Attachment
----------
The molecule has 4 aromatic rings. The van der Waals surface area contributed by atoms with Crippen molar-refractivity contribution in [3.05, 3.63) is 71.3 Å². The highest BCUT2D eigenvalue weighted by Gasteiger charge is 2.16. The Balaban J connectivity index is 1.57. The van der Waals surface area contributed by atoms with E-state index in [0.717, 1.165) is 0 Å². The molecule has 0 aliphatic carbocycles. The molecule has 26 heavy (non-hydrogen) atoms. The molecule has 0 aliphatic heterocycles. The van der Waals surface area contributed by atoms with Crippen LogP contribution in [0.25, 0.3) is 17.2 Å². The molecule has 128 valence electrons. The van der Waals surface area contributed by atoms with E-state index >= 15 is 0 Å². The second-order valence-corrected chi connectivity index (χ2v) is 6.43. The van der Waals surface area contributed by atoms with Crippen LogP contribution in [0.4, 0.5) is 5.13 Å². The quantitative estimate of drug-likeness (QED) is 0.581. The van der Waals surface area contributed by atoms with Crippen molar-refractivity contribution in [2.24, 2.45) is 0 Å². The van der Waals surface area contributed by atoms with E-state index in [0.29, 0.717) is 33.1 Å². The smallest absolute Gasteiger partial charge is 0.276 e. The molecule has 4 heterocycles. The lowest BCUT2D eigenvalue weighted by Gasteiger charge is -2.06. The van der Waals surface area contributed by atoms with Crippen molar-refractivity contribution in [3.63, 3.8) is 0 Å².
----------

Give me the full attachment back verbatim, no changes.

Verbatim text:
The molecule has 4 aromatic rings. The van der Waals surface area contributed by atoms with Crippen molar-refractivity contribution in [3.05, 3.63) is 71.3 Å². The highest BCUT2D eigenvalue weighted by Gasteiger charge is 2.16. The Balaban J connectivity index is 1.57. The van der Waals surface area contributed by atoms with E-state index in [0.717, 1.165) is 0 Å². The molecule has 0 aliphatic carbocycles. The molecule has 26 heavy (non-hydrogen) atoms. The molecule has 0 aliphatic heterocycles. The van der Waals surface area contributed by atoms with Crippen LogP contribution in [0.25, 0.3) is 17.2 Å². The molecule has 128 valence electrons. The van der Waals surface area contributed by atoms with E-state index >= 15 is 0 Å². The second-order valence-corrected chi connectivity index (χ2v) is 6.43. The van der Waals surface area contributed by atoms with Crippen LogP contribution in [0.4, 0.5) is 5.13 Å². The quantitative estimate of drug-likeness (QED) is 0.581. The van der Waals surface area contributed by atoms with Crippen molar-refractivity contribution in [2.24, 2.45) is 0 Å². The van der Waals surface area contributed by atoms with E-state index in [0.29, 0.717) is 33.1 Å². The smallest absolute Gasteiger partial charge is 0.276 e. The molecule has 4 heterocycles. The lowest BCUT2D eigenvalue weighted by Gasteiger charge is -2.06. The van der Waals surface area contributed by atoms with Crippen molar-refractivity contribution in [3.63, 3.8) is 0 Å².